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Its a bit blurry, is it Sasquatch?

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Does look like an egg, doesn't it? Quantum mechanics is a very interesting field, not that I understand much of it.

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As David Thomson points out, electrons bound to a nucleus are neither particles nor waves (rather they are eigenstates of the Hamiltonian; a ``wave'' is an eigenstate only of a zero-potential Hamiltonian, and a ``particle'' is an eigenstate only of an infinitely steep infinitesimally large Hamiltonian), so the question isn't really meaningful.

If you assume electrons are particles then the orbit speed for a 1s electron in a hydrogen atom is (using the formula mv2/r = e2/r2) you get the speed of the electron to be 691 times the speed of light, which is... impossible.

Of course this is even more flawed than that, because the 1s ``orbit'' has zero angular momentum; the electron isn't rotating around the nucleus at all.

I don't think that is entirely correct (emphasis mine).

The actual article is available here (and is free to read, at least for the time being).

As I understand it, the electrons are ejected from the host hydrogen atom and hit a multi-channel plate detector; each electron impact will register as one ``event'' at a particular pixel. The images here are basically a colorized histogram of the electron impacts from thousands of events.

Therefore the scientists may be making assumptions in interpreting the images, but the actual images themselves haven't been processed much from their raw form (obviously the colour scheme was added by the scientists to make it easier to see regions that had lots of impacts compared to regions that had very few impacts).

[incidentally, since the hydrogen atoms were excited while under a DC electric field, angular momentum is no longer a ``good'' quantum number, so the standard (n,l,m) set does not define an electron eigenstate any more (this is the best explanation I could find after a brief search); rather the ``good'' quantum numbers are the parabolic coordinates discussed the the article linked above.]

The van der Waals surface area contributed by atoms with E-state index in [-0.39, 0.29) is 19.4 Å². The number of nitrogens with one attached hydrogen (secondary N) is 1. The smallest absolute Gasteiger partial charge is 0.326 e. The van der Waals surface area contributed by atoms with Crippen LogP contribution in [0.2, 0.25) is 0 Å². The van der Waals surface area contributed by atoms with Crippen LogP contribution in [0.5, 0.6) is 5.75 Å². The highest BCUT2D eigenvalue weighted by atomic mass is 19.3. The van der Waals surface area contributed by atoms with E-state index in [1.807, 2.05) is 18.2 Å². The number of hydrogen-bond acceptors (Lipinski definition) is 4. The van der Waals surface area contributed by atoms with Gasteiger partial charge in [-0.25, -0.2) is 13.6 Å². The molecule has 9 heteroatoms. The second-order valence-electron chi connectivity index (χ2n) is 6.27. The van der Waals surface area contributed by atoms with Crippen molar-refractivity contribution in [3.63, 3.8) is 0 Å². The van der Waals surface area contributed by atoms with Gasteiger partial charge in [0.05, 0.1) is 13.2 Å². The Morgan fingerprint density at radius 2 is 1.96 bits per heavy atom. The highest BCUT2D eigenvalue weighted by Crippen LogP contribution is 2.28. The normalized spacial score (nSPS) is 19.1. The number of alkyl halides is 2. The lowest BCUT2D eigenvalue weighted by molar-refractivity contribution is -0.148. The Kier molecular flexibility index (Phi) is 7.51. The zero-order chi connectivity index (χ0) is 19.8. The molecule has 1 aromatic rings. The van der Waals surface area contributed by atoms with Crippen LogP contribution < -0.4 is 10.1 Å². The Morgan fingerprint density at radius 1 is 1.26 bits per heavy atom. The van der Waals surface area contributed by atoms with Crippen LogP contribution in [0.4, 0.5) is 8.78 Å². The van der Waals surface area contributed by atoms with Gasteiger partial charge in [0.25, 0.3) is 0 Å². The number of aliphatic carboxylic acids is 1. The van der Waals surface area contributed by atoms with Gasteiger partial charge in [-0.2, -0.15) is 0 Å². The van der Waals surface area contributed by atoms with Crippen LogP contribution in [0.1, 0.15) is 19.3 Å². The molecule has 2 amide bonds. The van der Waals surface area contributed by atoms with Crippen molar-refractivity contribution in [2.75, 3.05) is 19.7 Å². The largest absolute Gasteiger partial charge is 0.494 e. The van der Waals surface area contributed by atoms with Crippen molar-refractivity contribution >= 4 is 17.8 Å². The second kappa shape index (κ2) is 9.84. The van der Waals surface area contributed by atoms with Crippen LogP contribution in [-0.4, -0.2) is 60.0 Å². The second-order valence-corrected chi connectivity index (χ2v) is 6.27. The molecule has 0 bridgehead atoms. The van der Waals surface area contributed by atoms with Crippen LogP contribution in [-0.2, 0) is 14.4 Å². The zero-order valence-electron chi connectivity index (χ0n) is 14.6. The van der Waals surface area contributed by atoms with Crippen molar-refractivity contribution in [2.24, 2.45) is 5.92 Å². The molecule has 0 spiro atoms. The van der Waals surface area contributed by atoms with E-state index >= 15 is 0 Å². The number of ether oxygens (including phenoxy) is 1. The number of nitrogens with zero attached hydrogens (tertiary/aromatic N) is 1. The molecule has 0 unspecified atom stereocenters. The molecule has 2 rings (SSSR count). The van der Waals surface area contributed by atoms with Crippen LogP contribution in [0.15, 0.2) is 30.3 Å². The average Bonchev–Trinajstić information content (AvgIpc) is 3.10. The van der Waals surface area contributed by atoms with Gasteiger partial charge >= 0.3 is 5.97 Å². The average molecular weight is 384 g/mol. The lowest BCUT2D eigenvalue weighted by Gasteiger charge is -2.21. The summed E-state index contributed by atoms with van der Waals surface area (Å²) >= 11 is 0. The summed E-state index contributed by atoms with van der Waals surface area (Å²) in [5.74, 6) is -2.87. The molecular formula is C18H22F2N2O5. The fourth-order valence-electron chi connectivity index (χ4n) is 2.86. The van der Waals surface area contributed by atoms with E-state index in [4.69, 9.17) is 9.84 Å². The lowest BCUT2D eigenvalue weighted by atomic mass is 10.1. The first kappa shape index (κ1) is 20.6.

tumblr_lu2ldnXj6V1r5jtugo1_250.gif

Does your post come with subtitles?

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Does your post come with subtitles?

Ummm.... the concepts of ``wave'' and ``particle'' are thrown around a lot in quantum mechanics (``wave-particle duality'', etc.). This is because the important aspects of the behaviour of waves (like water waves) and particles (like billiard balls) are understood by most people.

This is just a simplification, however.

A quantum object has no ``innate form'', rather its behaviour depends on its environment, for example:

  • A quantum object that is in free space and not interacting with anything will become a wave.
  • (A human alone on a beach will run around bare naked.)
  • A quantum object that is strongly interacting with other things and extremely tightly confined to one location will become a particle.
  • (A human interacting with friends at a fancy dinner party will wear uncomfortable dress clothes and sit quietly in one spot.)

But these two extremes rarely happen.

In most cases a quantum object is sort of confined to a region, but still has some freedom of movement; for example an electron bound to an atom is localized to a region of space, not a single spot. (A human at a beach with other people will wear a swim suit and run and splash in only certain areas.)

This behaviour isn't exactly wave-like or particle-like; so it can be hard to describe. Because it isn't physics without confusing pseudo-german words, we call these states ``eigenstates'': the natural behaviour of an object in a particular environment.

For example, the eigenstates of a single electron bound to a hydrogen atom in free space are called ``hydrogen wave functions'', they can be easily calculated and are shown here.

For the experiment in question in this thread, the hydrogen atom is not in free space, but in an external electric field. So the eigenstates, or natural behaviours of single electrons bound to hydrogen atoms in an external electric field, are not exactly the same as the natural behaviours of a single electron bound to a hydrogen atom in free space.

Eigenstates are usually defined by ``quantum numbers''; so a different set of quantum numbers is needed to describe an electron wavefunction bound to a hydrogen atom in an external electric field than is needed to describe an electron wavefunction bound to a hydrogen atom in free space.

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:tu:

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Have they ever deduced just how fast those electrons are when they orbit the nucleous? is it Light Speed?